The first step to resolve any problem is to recognize that it exists. Families, businesses and governments continually take actions to secure safe housing, generate profits and implement public policy that results in a balanced budget. In spite of how logical this first step sounds, in most instances, family heads, business leaders and government officials overlook and ignore it. Typically, they run away from it to avoid confrontation and facing reality. By then, it may be too late to take corrective actions to solve the problem.
In my experience as a father, once owner of a business and now an active, elected official, I have learned that avoiding confrontation does not resolve anything.
For example, when Hurricane Maria hit Puerto Rico, the government refused to acknowledge how many lives had been lost as a result of that natural disaster. While many throughout the Island were dying due to lack of medicine, water and electricity, for those who depended on medical equipment, the government buried its head in the sand exacerbating the problem. Only by recognizing the problem, however uncomfortable it was, and communicating the truth, many lives could have been saved .
We are now at another crossroad due to the thousands of earthquakes that we have experienced in Puerto Rico since Dec. 28. This constant seismic activity, unprecedented for my generation, keeps the residents of the towns of Ponce, Peñuelas, Guayanilla, Yauco, Lajas and Guánica sleeping in the streets, parks or in any open area, terrified that their houses could collapse with the people inside. Social media is filled with well-intentioned recommendations to move our people to safer grounds.
With the lessons learned in our most recent experience, when we came to grips with another disaster, it is imperative that we do not overreact. It is time to meet this challenge by facing reality. We must analyze each situation and define the resources that we have available before any decision is taken. I do not think it is prudent, or advisable, to start moving residents away from their places of living, unless, of course, the property has been structurally damaged.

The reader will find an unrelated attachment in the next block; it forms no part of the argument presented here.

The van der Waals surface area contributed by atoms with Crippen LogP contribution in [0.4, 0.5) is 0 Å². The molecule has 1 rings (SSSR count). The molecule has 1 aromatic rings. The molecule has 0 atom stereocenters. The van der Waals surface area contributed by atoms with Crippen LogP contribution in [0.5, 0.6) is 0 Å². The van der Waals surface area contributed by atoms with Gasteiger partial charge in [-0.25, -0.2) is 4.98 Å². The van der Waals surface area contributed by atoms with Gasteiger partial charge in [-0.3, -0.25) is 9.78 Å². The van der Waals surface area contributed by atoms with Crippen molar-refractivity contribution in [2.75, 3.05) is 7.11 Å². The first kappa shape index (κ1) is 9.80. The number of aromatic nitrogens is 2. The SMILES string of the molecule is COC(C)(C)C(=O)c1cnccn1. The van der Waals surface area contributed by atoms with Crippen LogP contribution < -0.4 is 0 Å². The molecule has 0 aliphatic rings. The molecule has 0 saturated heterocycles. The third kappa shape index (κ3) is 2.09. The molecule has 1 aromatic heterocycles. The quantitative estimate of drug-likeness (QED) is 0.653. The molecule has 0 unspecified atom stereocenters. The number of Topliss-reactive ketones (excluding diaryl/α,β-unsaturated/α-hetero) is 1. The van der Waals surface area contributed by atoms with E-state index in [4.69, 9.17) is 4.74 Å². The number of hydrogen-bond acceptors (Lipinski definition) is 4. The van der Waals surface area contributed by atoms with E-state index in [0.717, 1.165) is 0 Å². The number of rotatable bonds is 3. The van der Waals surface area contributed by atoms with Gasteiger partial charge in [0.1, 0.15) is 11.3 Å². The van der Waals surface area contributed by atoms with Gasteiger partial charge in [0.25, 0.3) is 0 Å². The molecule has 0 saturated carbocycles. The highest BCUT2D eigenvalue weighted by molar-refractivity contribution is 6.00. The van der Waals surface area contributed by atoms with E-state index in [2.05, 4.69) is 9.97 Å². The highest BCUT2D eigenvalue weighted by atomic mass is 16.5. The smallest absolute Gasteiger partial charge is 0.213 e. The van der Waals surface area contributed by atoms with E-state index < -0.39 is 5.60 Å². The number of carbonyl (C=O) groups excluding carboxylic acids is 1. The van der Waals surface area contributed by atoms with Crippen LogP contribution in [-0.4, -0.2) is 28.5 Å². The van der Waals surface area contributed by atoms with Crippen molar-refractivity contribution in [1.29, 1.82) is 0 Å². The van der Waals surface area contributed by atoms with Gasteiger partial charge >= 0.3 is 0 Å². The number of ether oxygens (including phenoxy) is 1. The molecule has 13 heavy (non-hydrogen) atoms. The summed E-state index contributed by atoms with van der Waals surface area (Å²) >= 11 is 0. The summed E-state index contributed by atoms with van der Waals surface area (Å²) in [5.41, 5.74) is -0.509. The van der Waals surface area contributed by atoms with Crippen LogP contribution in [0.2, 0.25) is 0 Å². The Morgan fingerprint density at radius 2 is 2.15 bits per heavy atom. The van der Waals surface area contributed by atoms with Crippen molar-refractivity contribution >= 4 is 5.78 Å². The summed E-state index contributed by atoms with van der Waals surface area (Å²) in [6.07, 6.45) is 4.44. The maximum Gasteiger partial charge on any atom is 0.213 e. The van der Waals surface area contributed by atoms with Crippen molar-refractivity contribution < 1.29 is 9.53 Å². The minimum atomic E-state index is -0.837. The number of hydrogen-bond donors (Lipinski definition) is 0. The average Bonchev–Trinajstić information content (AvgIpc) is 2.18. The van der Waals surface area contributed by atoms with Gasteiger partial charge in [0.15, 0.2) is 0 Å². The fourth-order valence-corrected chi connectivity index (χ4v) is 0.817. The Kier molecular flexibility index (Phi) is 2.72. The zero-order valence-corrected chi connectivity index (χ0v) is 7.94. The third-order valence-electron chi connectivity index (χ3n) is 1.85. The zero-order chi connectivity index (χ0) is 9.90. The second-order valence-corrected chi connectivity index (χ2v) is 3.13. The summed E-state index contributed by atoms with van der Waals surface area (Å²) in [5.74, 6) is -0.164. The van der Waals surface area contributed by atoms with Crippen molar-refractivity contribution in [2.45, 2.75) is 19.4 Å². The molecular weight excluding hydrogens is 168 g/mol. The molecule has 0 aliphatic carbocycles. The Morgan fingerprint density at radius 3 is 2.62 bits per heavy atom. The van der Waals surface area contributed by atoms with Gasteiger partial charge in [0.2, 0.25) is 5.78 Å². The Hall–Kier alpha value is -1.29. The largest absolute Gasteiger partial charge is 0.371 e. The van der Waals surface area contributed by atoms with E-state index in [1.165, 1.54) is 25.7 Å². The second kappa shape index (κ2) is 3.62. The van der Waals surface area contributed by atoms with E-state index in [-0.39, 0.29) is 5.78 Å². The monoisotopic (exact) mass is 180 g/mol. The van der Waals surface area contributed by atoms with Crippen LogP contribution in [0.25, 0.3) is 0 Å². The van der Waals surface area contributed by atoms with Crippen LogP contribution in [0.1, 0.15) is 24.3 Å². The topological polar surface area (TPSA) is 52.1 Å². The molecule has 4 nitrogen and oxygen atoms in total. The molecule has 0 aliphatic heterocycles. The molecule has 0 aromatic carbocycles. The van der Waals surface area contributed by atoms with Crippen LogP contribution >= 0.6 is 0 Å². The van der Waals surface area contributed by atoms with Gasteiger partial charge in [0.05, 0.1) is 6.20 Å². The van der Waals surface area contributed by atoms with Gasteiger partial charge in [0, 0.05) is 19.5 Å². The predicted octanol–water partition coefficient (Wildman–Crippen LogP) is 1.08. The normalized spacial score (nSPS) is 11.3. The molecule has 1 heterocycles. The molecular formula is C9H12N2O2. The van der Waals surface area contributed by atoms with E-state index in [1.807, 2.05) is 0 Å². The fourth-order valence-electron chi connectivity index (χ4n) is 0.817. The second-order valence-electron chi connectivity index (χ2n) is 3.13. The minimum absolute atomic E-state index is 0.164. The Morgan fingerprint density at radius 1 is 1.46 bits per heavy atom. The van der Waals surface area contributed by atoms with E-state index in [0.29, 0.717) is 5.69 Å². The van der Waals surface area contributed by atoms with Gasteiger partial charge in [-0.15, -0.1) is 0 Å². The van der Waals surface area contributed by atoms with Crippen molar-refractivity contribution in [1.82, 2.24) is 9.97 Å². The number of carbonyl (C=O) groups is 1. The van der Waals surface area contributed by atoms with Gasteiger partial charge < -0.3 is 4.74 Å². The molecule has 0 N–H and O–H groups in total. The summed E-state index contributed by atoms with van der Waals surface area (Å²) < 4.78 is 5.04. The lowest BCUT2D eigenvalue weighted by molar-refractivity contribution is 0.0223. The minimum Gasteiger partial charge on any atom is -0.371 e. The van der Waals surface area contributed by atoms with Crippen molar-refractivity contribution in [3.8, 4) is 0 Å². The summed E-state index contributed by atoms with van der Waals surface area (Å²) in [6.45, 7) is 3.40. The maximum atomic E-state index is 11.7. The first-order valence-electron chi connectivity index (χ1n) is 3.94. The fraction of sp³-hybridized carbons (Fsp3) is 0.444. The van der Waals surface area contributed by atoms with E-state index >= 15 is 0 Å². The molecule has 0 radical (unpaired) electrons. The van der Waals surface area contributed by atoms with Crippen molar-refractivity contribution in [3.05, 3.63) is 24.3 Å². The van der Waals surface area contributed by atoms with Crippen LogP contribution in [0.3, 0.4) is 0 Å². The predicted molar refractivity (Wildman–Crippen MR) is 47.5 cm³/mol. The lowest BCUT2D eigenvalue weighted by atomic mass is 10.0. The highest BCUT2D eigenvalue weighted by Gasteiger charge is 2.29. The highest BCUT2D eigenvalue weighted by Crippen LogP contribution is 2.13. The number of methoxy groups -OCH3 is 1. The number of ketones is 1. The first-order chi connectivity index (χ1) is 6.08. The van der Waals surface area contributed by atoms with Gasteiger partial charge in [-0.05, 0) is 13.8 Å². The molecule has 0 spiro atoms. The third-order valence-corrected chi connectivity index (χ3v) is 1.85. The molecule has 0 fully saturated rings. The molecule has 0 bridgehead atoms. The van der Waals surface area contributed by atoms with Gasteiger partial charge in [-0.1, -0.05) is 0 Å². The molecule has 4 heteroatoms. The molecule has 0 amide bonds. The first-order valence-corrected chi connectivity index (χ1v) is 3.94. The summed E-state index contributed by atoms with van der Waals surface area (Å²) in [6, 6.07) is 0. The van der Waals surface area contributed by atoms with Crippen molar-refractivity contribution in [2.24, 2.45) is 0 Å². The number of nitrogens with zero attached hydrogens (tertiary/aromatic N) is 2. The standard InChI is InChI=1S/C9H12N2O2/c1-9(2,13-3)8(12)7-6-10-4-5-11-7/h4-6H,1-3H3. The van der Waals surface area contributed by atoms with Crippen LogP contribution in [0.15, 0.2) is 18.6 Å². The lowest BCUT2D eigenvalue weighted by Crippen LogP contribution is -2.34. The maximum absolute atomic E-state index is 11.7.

Has anyone asked the individuals how they feel about this? There are many people in the shelters whose properties were not damaged, but they do not want to be inside their homes, just in case the ground shakes again.
On the other hand, there are those in shelters whose properties are totally damaged that do not want to leave their hometowns because of their attachment to their home and neighbors. All of these are valid reasons that cannot be ignored. Moving people out has to happen out of their own free will and based on a clear protocol that takes into consideration the feelings and desires of those affected.
The first step before taking these decisions is to obtain clear and factual information of the number of people that need to move. Social workers must interview each resident in their homes, in the shelters and in their communities. Because of the reality of the financial condition of our government, all these initiatives cannot be the responsibility of the local government only, but must be shared with the federal government and the private sector.
Once the government collects empirical, true and factual data concerning the people that must move, then and only then, should they identify the alternatives on hand, within the available resources, to assist our people and facilitate a solution. This logical first step will guarantee that in this time of crisis, the truth prevails and reasonable solutions will be provided to our people.